Below, we explain which animals qualify as service animals in Delaware, where service animals are allowed, and some rules you may need to follow with your service animal.
Delaware's Equal Accommodations Law defines a service animal as a guide dog, signal dog, or other animal individually trained to perform work or tasks for someone with a physical disability. The law includes examples of tasks a service animal might perform: pulling a wheelchair, fetching dropped items, or providing minimal rescue or protection work. However, the law does not appear to cover service animals that help those with mental disabilities, such as psychiatric service animals. These animals are covered under the ADA, as noted below.
Under the ADA, a service animal is a dog or miniature horse that has been trained to perform disability-related tasks for the benefit of a person with a physical or mental disability. Examples of service animals that must be allowed into public accommodations under the ADA include:
Neither the ADA nor Delaware law includes what some people call "emotional support animals": animals that provide a sense of safety, companionship, and comfort to those with psychiatric or emotional conditions. Although these animals often have therapeutic benefits, they are not trained to perform specific tasks for their handlers.
Delaware's Equal Accommodations Law defines public accommodations as any place that:
Delaware law includes state and local agencies, as well as hotels and motels that cater to the transient public.
The ADA sets out a long list of facilities that qualify as public accommodations to which you may bring your service animal, including:
Under Delaware's Equal Accommodations Law and the federal Americans with Disabilities Act (ADA), people with disabilities may bring service animals (under Delaware law, only service animals that assist those with physical disabilities) to any public accommodations. Owners of public accommodations, however, are not required to allow emotional support animals and pets. Public accommodations in Delaware must comply with both state and federal law.
Under the ADA, a public accommodation may not ask you questions about your disability or demand to see certification, identification, or other proof of your animal's training or status. If it is not apparent what your service animal does, the establishment may ask you only whether it is a service animal, and what tasks it performs for you.
The ADA prohibits public accommodations from charging a special admission fee or requiring you to pay any other extra cost to have your service animal with you. However, you may have to pay for any damage your animal causes.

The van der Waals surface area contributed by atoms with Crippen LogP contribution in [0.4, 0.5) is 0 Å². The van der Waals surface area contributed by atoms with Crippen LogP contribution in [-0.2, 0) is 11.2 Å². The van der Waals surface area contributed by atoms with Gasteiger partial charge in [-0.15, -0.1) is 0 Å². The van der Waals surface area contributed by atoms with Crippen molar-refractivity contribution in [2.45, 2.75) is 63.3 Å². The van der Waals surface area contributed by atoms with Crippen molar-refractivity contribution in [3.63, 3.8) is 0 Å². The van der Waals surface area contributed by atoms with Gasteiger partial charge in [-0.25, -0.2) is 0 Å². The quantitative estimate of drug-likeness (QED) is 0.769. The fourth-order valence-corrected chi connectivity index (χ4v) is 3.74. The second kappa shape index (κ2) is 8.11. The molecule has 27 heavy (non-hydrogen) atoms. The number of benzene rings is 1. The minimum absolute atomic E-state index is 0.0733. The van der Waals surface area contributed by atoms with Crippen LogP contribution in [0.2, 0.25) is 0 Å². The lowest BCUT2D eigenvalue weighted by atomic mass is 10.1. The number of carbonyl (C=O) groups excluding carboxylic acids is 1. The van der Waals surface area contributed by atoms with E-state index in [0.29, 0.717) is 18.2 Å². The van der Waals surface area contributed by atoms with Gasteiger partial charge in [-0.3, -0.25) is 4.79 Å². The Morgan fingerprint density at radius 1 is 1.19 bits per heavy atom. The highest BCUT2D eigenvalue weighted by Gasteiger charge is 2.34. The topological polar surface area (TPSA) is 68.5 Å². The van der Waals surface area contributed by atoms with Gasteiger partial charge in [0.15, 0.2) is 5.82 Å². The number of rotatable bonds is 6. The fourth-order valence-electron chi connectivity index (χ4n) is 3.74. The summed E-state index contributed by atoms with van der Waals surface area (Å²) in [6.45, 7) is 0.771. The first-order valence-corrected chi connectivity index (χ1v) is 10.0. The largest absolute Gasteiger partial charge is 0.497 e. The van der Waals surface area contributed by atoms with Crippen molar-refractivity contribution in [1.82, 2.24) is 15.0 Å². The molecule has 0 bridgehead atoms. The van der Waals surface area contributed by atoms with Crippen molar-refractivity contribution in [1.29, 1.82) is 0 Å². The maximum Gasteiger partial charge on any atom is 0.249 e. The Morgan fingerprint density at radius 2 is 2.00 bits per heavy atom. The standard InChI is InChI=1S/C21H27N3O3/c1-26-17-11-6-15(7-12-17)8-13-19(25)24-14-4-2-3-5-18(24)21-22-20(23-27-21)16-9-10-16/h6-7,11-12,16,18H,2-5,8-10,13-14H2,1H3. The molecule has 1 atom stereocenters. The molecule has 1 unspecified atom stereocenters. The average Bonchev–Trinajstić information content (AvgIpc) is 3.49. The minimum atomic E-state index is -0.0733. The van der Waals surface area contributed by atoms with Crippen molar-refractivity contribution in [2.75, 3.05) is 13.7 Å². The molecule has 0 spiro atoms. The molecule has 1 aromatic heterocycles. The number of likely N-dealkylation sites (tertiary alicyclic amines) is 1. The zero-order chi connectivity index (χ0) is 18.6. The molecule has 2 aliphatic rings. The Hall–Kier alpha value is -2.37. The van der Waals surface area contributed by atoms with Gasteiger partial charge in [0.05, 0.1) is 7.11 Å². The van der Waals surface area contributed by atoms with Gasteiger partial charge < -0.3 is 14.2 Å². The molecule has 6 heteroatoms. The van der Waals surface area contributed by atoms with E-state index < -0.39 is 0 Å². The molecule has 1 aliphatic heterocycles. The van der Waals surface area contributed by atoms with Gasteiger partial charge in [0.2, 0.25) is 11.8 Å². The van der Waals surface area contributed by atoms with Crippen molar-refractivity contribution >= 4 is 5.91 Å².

The ADA allows a public accommodation to exclude your service animal if it poses a direct threat to health and safety (for example, if your dog is aggressively barking and snapping at other customers, is not housebroken, or if it is out of control).
Delaware's Equal Accommodations Law doesn't include any rules about charging for or excluding service animals. However, Delaware's White Cane Law provides some rules for guide and leader dogs, who work with those who are blind. You may not be charged any extra fees to have your guide dog with you, but you may have to pay for any damage it causes. And, your guide dog may be excluded if admitting it would create a clear danger of disturbance or of physical harm to others.
Delaware's White Cane Law requires landlords to allow guide dogs for those who are fully or partially blind. Your landlord may not charge you extra for your guide dog, but you may have to pay for any damage caused by your dog.
As to other types of service animals, Delaware's Fair Housing Law prohibits discrimination in selling or renting housing based on disability, and the law requires landlords and others to make reasonable accommodations for those with disabilities. Although the law doesn't refer to service animals, having a service animal might constitute a reasonable accommodation, depending on the circumstances.
But fortunately, the federal Fair Housing Act prohibits discrimination in housing accommodations against those who use service animals, so you must be allowed full and equal access to all housing facilities and may not be charged extra for having a service animal (although you may have to pay for damage your animal causes). If your lease or rental agreement includes a "no pets" provision, it does not apply to your service animal.
Pursuant to the federal Fair Housing Act, housing facilities must allow service dogs and emotional support animals, if necessary for a person with a disability to have an equal opportunity to use and enjoy the home. To fall under this provision, you must have a disability and you must have a disability-related need for the animal. In other words, the animal must work, perform tasks or services, or alleviate the emotional effects of your disability in order to qualify. (For more information, see the Department of Housing and Urban Development's guidance on service animals.)